Horse Stalls

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How to Bed, Clean, & Disinfect Stalls


Bedding helps to give traction, prevent slipping and provide comfort when the horse is lying down. Good bedding choices will absorb urine and reduce the level of ammonia odour in the stall. The more absorbent the bedding, the less is needed and potentially wasted. 

There are three basic choices for bedding materials:

Straw is a traditional choice and should be used in the stalls of foaling mares, as it will not stick to newborn foals. Straw must be clean and dust-free but can mould. There may be more waste generated with straw, which has to be disposed of properly. However, straw will decompose in compost.

Sawdust can provide better absorbency. Mucking out can be easier, as it will slip easily through a sieve or manure fork, leaving bedding in the stall and reducing wastage. However, sawdust can be dusty and aggravate respiratory problems in horses.

Wood shavings cut down on dust and are usually easily available, but must be made of the proper type of wood shavings designed and safe for horses. Shavings not meant for horses can make them ill if consumed. Wood shavings do not absorb as much moisture and are slower to decompose.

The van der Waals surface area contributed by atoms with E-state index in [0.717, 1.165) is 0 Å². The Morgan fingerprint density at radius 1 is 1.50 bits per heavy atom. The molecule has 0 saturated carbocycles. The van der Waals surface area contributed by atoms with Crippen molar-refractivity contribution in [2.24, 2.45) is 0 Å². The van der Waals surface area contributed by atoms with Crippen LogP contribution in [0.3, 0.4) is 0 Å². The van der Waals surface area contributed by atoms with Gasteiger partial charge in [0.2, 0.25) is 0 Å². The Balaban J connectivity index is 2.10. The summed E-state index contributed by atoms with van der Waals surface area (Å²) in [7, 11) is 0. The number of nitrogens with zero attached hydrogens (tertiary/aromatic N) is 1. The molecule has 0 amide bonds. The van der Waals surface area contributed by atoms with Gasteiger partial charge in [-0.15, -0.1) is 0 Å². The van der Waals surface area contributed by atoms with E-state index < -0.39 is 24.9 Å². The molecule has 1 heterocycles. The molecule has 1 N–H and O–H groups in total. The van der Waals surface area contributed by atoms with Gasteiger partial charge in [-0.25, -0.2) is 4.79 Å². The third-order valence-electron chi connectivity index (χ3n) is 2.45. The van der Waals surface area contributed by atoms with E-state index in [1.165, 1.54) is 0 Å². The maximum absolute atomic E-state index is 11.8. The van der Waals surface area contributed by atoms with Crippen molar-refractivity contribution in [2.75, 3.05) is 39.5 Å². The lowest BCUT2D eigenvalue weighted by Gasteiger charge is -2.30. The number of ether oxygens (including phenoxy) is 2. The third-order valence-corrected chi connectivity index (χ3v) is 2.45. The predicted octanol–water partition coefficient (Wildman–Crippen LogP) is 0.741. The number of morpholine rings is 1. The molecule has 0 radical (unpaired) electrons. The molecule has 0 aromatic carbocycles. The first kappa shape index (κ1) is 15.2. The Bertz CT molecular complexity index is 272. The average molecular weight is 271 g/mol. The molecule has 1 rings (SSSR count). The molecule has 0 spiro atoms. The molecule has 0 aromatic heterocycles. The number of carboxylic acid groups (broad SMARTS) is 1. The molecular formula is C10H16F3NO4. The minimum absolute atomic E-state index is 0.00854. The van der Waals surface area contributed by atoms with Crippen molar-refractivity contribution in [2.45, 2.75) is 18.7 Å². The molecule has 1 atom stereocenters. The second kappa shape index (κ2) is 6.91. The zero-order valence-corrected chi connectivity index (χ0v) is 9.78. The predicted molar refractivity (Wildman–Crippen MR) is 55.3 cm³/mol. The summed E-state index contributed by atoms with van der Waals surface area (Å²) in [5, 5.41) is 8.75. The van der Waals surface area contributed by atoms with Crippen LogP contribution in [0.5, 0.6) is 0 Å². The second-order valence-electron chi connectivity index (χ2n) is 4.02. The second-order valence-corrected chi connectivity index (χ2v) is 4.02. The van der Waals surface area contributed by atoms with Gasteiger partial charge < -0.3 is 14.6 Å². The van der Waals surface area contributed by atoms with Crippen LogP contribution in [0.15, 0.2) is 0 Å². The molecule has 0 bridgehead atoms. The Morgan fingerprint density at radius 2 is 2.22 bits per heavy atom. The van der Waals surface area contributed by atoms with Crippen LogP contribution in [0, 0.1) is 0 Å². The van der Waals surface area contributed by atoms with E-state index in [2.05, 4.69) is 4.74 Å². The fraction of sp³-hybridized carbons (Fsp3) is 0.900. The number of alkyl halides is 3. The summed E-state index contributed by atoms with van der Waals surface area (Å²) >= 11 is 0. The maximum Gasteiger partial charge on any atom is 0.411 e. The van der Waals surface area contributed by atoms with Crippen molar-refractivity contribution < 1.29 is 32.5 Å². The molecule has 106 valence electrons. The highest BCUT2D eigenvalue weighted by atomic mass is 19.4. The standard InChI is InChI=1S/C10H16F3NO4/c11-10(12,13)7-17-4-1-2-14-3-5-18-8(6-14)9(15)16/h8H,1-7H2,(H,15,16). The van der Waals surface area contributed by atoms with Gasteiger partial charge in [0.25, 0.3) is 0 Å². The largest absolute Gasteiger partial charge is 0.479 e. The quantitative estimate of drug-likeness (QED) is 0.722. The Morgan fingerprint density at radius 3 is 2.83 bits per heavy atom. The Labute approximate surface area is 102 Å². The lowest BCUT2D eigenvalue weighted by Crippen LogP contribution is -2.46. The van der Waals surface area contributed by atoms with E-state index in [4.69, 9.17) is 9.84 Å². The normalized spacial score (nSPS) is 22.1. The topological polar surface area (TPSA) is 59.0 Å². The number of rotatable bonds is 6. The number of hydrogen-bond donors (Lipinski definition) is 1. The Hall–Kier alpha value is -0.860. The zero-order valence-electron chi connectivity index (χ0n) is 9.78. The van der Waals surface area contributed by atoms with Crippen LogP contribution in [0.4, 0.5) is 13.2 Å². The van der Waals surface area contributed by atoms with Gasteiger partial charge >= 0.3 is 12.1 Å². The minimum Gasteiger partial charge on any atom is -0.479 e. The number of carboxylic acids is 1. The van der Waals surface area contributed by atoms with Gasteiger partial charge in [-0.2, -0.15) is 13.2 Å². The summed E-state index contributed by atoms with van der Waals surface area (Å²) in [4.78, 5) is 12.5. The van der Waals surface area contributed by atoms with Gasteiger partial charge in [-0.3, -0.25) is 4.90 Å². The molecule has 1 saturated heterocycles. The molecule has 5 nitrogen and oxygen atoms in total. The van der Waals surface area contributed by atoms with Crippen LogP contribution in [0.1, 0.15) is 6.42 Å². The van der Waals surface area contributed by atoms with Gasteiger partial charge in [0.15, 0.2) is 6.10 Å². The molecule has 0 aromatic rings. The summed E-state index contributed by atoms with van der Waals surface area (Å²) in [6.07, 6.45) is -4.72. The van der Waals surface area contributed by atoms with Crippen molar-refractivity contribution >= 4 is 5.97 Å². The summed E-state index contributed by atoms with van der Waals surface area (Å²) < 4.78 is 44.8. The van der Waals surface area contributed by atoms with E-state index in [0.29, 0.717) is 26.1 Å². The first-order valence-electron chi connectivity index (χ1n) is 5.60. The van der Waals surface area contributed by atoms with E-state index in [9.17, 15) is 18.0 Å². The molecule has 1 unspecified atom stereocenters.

Shavings and sawdust can dry a horse’s feet. Damp or wet bedding can soften the horse’s feet and promote the growth of bacteria. Bedding should be kept clean and dry through regular cleaning. Rubber matting stable floors can reduce the amount of bedding needed, as they provide a softer base.

Horses need bedding material in their stall to provide comfort and promote healthy hooves and overall health.

What does the Code of Practice for the Care and Handling of Equines say about bedding?

“Well-managed bedding provides comfort, warmth, dryness, traction and protection against abrasions.

Examples of bedding include straw, shavings, shredded paper and peat moss. Each type of bedding has advantages and disadvantages.

Horses prefer to lie down in bedded areas in the stalls; therefore, providing ample clean bedding also helps ensure horses get enough rest, which is important for their well-being and performance.”

The following requirements are identified in the Code of Practice:

Ensure stalls are kept clean. 

Horses must be provided with a dry lying area. The area must also be of a design or texture that will not bruise, cut or otherwise injure the horse. Concrete or hard rubber mats without bedding are not acceptable surfaces. 

Bedding must be non-toxic. 

These recommended practices are also provided in the Code of Practice:

  1. Ensure stalls have a depth of bedding sufficient to absorb urine and encourage the horses to lie down.
  2. Remove wet and soiled bedding at least once a day. For deep bedded systems, add clean, dry bedding daily.
  3. Provide disposable bedding on top of stall mats to help absorb urine and provide extra cushioning.
  4. Use bedding that is as dust-free as possible.
  5. Where possible, remove horses from the building when cleaning stalls and allow airborne particles to settle before letting horses re-enter the stalls.